10555 Airline Highway, Baton Rouge, LA 70816
(225) 806-1406
Louisiana Contractors License Numbers:
Residential-88665 Commercial-47782


Our Process

New Construction

With all of the options available today, making selections for a new home can seem overwhelming. Many people aren't even sure where to begin. One method to prioritize selections and/or decisions is as follows:

Determine the following prior to starting the foundation:

  1. Select Plumbing fixtures.
  2. Select roofing product and color if it's not specified on the plan
  3. Select and/or confirm Exterior doors and windows
  4. Select Appliances and counter top materials
  5. Develop detailed cabinet drawings
  6. Confirm locations of major appliances, toilets, tubs/showers, vanities, and cabinet islands
  7. Determine type and thickness of interior floors as well as desired finish for exterior porches and walks.

Having the decisions noted above are critical for the various trades to prepare everything properly for all that goes in, under, and around the foundation prior to the foundation being framed and/or poured.

There are a host of other decisions that need to be made regarding insulation and energy conservation, flooring patterns, cabinetry details, colors, hardware, and so on. Try to clarify as much as possible in the plans and specifications so that you minimize decisions that have to be considered after construction is underway.

The following is an example of the general sequence of events that unfold from start to finish on a concrete "slab on grade" type project:

  • Rough-Grade prepared, all unstable soil removed as necessary
  • Set form for concrete slab, backfill and compact, MEP Rough-In work completed
  • Trenching completed, termite treatment, vapor barrier installed and concrete reinforcement placed
  • In-slab electrical grounding installed, under slab conduit placed
  • All work inspected and passed and then Slab can be poured

  • Rough frame structure
  • Mechanical rough-in completed (heating, plumbing and electrical)
  • Utility installation (gas, electric, water/sewer laterals, septic or well connections)
  • Roofing materials and tile/shingle-type installed
  • All work inspected and passed and now finishes can begin

  • Siding installed
  • Insulation installed
  • Drywall installed, taped and textured
  • Cabinetry and Millwork delivered - painting and staining begins
  • Finished carpentry – installation of interior doors, window and door trim, and all finish millwork
  • Underlayment installed where necessary, wood flooring, stair railings, baseboards installed
  • Countertops, backsplashes, job-built showers installed
  • Flooring installed
  • Built-in appliances installed
  • Lighting fixtures installed
  • Heating/cooling, plumbing and electrical completed
  • All work inspected and passed and now finishing touches can begin

  • Remaining custom flooring, shoe moulding and custom built-in’s installed
  • Painting completed
  • Remaining Appliances, multimedia equipment, specialty components delivered and installed
  • Finishing touches completed
  • Occupancy scheduled

Here is a good example of the kind of material you DO NOT want to build on - Building atop root matter and rich organic soil is a sure-fire recipe for disaster. Over time as the roots and organic material decompose the soil shrinks and whatever is on top of it sinks. This is also a prime example of the importance of having a thorough soil test done prior to starting construction.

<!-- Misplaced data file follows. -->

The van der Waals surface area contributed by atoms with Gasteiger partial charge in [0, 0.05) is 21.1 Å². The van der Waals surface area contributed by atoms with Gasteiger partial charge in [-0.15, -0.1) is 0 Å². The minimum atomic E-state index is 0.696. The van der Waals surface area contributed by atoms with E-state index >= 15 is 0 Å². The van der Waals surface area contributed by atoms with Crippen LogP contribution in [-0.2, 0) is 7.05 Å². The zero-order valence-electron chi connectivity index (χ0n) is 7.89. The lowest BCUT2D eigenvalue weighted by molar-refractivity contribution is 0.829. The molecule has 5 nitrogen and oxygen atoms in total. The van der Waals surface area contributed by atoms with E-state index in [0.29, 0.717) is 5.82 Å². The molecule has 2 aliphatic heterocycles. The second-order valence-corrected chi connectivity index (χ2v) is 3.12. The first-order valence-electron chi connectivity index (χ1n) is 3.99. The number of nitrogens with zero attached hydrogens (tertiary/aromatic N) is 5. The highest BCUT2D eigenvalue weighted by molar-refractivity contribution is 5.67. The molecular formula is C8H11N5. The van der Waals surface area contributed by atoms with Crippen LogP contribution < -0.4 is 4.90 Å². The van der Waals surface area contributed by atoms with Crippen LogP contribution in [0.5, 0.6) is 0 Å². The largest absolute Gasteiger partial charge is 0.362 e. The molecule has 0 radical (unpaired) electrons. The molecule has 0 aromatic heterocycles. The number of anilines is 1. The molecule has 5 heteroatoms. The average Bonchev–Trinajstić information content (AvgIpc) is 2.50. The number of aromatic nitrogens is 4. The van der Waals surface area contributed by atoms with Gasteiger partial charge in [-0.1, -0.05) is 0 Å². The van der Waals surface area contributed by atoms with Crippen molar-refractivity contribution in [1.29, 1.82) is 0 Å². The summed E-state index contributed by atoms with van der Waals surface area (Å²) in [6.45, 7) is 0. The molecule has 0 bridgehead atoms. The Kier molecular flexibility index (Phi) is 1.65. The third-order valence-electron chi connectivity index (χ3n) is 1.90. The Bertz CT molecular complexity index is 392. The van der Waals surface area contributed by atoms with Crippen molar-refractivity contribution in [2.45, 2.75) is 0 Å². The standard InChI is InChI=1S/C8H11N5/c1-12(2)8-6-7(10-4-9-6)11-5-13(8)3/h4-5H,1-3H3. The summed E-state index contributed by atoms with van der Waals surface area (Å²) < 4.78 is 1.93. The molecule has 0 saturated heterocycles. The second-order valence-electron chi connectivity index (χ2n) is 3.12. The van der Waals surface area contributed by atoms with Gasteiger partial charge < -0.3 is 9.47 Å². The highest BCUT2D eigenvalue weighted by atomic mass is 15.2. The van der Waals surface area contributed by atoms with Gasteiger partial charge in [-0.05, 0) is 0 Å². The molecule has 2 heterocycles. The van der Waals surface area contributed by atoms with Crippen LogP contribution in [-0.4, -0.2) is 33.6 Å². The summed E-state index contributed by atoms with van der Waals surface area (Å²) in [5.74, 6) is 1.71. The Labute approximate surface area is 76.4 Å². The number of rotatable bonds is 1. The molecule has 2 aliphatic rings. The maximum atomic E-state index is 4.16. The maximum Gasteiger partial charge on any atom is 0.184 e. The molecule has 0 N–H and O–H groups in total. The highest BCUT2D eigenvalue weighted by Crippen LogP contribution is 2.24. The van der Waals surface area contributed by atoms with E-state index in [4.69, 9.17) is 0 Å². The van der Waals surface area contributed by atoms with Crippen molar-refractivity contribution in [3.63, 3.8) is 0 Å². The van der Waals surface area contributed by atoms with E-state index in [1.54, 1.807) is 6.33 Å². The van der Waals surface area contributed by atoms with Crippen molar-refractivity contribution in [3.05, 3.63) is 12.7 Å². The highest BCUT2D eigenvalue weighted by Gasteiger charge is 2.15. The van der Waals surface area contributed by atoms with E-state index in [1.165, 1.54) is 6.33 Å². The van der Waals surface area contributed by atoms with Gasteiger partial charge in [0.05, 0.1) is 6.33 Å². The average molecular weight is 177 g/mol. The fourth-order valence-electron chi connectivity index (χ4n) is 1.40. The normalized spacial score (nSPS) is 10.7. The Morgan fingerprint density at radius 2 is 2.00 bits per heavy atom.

After removing all rich organic soil and especially all root balls and surrounding root matter, you can begin to bring in proper fill and compact it in the building area. After installation, the building pad should be roll tested and upon completion, the building pad should look something like this:

Building too close to trees and building atop expansive clay ( Fat Clay ) will almost certainly lead to foundation issues that will cause cosmetic issues at a minimum and can cause serious structural failures in extreme circumstances. Patches of ponding water around the slab as well as subsurface drainage leaks can lead to expensive problems as well.

After the earth is prepared, it will be time to install subsurface mechanical, electrical, and plumbing components and then complete the foundation. Be mindful that if you elect to modify the location of components - such as appliances, sinks, in-floor receptacles, island cabinets and anything else that has to be roughed-in prior to the foundation being poured or framed - try to make those changes PRIOR to them being roughed in as specified by the plan. Making changes AFTER work is performed is VERY costly. ALL changes cost time and most changes cost money and making changes after installation has begun is the most expensive route one can take which is why it is very important for you to be intimately familiar with your plans and understand them clearly. However, in many cases it is better for you to bite the bullet and pay what it costs to make changes rather than get the whole thing completed and live with the regret of not having positioned things in the manner that suits you best.

Moving forward you'll have to frame the building shell and then install the myriad of components specified in the plans. Try to familiarize yourself with more than just cosmetic items, consider the pros and cons of various core components such as doors, windows, wall types, insulation, roofing, mechanical, electrical, and plumbing components. Educating yourself on the various options we have in this day and age will help you to make the best possible decisions for your specific situation.

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